Court name
Commercial Court of Uganda
Judgment date
15 July 2014

Engineering Tradelinks Ltd v DFCU Bank Ltd (Miscellaneous Application-2014/337) [2014] UGCommC 100 (15 July 2014);

Cite this case
[2014] UGCommC 100

THE REPUBLIC OF UGANDA

IN THE HIGH COURT OF UGANDA AT KAMPALA

(COMMERCIAL DIVISION)

 

MISCELLANEOUS APPLICATION NO 337 OF 2014

(ALL ARISING FROM CIVIL SUIT NO 593 OF 2012)

 

ENGINEERING TRADELINKS LTD ………………….. APPLICANT

 

VERSUS

 

DFCU BANK LIMITED …………………………….RESPONDENT

 

BEFORE: HON. LADY JUSTICE FLAVIA SENOGA ANGLIN

 

RULING

 

This application was made under 0.9r23 and 0.52 rr1, 2 and 3 C.P.R and S.98 C.P.A, seeking orders of this court reinstating the Applicants Civil Suit 593/2012.

 

Costs of the application were also applied for.

 

The suit was dismissed for lack of prosecution on 08.04.14.

 

Counsel for the Applicant contended that the absence of the Applicant and Counsel was due to an inadvertent mistake – i.e. noting the wrong date in the diary and that such error should not be visited upon the Applicant.

 

That it was in the interests of justice that suit be reinstated and heard on merit.

 

The application was supported by the affidavit of Zawedde Lukwago Advocate, and was opposed by the affidavit sworn by Edwin Tabaro Advocate dated 26.05.14.  There is also an affidavit in rejoinder deponed by Bernard Okongo Bukare.

 

The application was heard on 28.05.14.

 

Counsel for the Applicant went through the application and grounds thereof relying upon the supporting affidavit.  It was then submitted that no injustice would be occasioned to the Respondent as the parties had earlier agreed to a partial settlement as evidenced by a Consent order dated 08.11.13.

 

That the entire admitted sum and more was deposited with the Respondent and what remained to be resolved was the balance which the Applicant contends results from uncalled for penalties imposed by the Respondent.

 

Counsel for the Respondent opposed the reinstatement wondering how 2 law firms instructed in the matter could both have mistaken the date for hearing, yet matter was adjourned in presence of Counsel.  However, Counsel agreed that this should not be visited upon the Applicant.

 

Relying upon the case of William Wanendeya vs. Gilbert K Wambi Civ App 06/2002, Counsel stated that it sets out principles to be fulfilled before a case is reinstated.

 

Contending that the Applicant in the present case was guilty of dilatory conduct and that application was only meant to further delay Applicants meeting of their financial obligations to the Respondent, Counsel prayed that application be dismissed with costs.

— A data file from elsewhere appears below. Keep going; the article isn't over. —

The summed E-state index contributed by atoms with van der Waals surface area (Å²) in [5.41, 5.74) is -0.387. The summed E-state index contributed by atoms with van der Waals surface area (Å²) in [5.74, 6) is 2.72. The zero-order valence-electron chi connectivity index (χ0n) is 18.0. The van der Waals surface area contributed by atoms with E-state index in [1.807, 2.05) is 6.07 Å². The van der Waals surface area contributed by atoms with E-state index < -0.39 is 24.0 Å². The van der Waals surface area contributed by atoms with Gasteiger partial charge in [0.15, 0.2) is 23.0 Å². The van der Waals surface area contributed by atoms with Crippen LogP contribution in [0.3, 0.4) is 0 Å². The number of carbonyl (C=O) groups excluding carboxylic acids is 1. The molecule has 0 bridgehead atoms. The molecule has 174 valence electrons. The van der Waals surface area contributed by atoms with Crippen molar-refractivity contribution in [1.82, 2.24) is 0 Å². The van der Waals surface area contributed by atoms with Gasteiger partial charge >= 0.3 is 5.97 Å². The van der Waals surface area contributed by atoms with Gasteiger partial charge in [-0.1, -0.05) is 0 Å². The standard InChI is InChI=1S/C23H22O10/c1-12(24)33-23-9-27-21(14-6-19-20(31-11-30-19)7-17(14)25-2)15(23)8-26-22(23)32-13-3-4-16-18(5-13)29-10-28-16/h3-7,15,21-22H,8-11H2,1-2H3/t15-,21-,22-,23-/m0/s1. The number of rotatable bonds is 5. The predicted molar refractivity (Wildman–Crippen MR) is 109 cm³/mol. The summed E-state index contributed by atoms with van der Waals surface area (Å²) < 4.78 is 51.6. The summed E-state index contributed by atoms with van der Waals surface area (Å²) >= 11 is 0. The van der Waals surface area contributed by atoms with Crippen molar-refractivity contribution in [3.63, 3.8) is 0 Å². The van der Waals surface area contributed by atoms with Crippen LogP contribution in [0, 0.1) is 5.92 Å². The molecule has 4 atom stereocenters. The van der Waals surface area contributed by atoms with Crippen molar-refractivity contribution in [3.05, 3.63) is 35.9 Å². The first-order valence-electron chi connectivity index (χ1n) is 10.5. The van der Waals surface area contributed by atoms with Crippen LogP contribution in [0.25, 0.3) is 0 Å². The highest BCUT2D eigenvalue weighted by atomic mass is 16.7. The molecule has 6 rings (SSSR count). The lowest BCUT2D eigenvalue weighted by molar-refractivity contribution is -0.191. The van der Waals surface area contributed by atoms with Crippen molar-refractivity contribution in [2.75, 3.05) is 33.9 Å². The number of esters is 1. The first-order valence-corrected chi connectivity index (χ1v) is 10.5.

Reiterating the earlier submissions, Counsel for the Applicant insisted that there was no dilatory conduct on part of the Applicant.  And that therefore Applicant should not be deprived of the right to be heard, more so in determining how much is due to Respondent.

 

The ruling was fixed for 05.06.14 but due to the busy schedule of the court, it was not delivered until 14.07.14.

 

On that date, court allowed the application and reinstated the suit, with orders that the costs would abide the outcome of the main suit.

 

Court promised to give reasons for its decision later and the following are the reasons:-

 

It is apparent that the parties had reached a partial out of court settlement and some moneys paid except for the balance, upon which the Applicant wishes to be heard.

 

While both Counsel for the Applicant did not appear on the date when the suit was dismissed, they advanced reasonable cause for their failure to do so.  In any case, decided cases have established that the mistake or error of Counsel ought not to be visited upon the litigant.

 

Since the bulk of the money has been repaid and the dispute remains only on the balance, it is only just and fair that the suit be reinstated so that the Applicants are not deprived of the fundamental right to be heard.

 

It has further been established by decided cases that “to deny a party a hearing, should be the last resort of a court”.

 

In the circumstances of this case, where parties were still engaged in discussions, and a substantial amount of the money had been paid, no injustice will be occasioned to the Respondent if the suit is re-instated.

 

The application was accordingly allowed for all those reasons.  Costs, as earlier indicated will abide the outcome of the main suit.

 

 

 

 

FLAVIA SENOGA ANGLIN

JUDGE

15.07.14